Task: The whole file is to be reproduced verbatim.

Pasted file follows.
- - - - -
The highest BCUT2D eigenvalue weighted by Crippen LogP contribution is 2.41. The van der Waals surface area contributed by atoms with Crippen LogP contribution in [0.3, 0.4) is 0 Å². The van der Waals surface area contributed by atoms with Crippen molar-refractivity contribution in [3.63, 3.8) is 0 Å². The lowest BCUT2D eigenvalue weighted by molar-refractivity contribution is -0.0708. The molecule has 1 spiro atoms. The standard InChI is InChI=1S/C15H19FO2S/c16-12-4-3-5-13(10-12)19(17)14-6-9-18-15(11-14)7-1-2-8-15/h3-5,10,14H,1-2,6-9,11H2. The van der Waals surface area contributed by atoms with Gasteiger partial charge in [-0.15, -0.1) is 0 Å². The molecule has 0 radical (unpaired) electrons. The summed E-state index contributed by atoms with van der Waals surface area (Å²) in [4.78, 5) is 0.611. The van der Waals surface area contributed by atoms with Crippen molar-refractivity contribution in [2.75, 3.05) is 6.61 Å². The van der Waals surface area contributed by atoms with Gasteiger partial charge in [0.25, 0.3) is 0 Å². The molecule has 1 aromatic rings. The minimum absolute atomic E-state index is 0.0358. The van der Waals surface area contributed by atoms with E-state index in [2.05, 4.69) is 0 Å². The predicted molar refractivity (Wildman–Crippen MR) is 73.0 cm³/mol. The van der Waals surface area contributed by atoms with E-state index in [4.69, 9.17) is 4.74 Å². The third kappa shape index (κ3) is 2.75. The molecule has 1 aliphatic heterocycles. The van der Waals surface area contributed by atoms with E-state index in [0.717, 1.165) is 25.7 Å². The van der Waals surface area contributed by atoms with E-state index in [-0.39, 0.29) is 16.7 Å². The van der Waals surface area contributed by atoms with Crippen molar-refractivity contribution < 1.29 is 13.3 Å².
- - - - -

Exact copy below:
The highest BCUT2D eigenvalue weighted by Crippen LogP contribution is 2.41. The van der Waals surface area contributed by atoms with Crippen LogP contribution in [0.3, 0.4) is 0 Å². The van der Waals surface area contributed by atoms with Crippen molar-refractivity contribution in [3.63, 3.8) is 0 Å². The lowest BCUT2D eigenvalue weighted by molar-refractivity contribution is -0.0708. The molecule has 1 spiro atoms. The standard InChI is InChI=1S/C15H19FO2S/c16-12-4-3-5-13(10-12)19(17)14-6-9-18-15(11-14)7-1-2-8-15/h3-5,10,14H,1-2,6-9,11H2. The van der Waals surface area contributed by atoms with Gasteiger partial charge in [-0.15, -0.1) is 0 Å². The molecule has 0 radical (unpaired) electrons. The summed E-state index contributed by atoms with van der Waals surface area (Å²) in [4.78, 5) is 0.611. The van der Waals surface area contributed by atoms with Crippen molar-refractivity contribution in [2.75, 3.05) is 6.61 Å². The van der Waals surface area contributed by atoms with Gasteiger partial charge in [0.25, 0.3) is 0 Å². The molecule has 1 aromatic rings. The minimum absolute atomic E-state index is 0.0358. The van der Waals surface area contributed by atoms with E-state index in [2.05, 4.69) is 0 Å². The predicted molar refractivity (Wildman–Crippen MR) is 73.0 cm³/mol. The van der Waals surface area contributed by atoms with E-state index in [4.69, 9.17) is 4.74 Å². The third kappa shape index (κ3) is 2.75. The molecule has 1 aliphatic heterocycles. The van der Waals surface area contributed by atoms with E-state index in [0.717, 1.165) is 25.7 Å². The van der Waals surface area contributed by atoms with E-state index in [-0.39, 0.29) is 16.7 Å². The van der Waals surface area contributed by atoms with Crippen molar-refractivity contribution < 1.29 is 13.3 Å².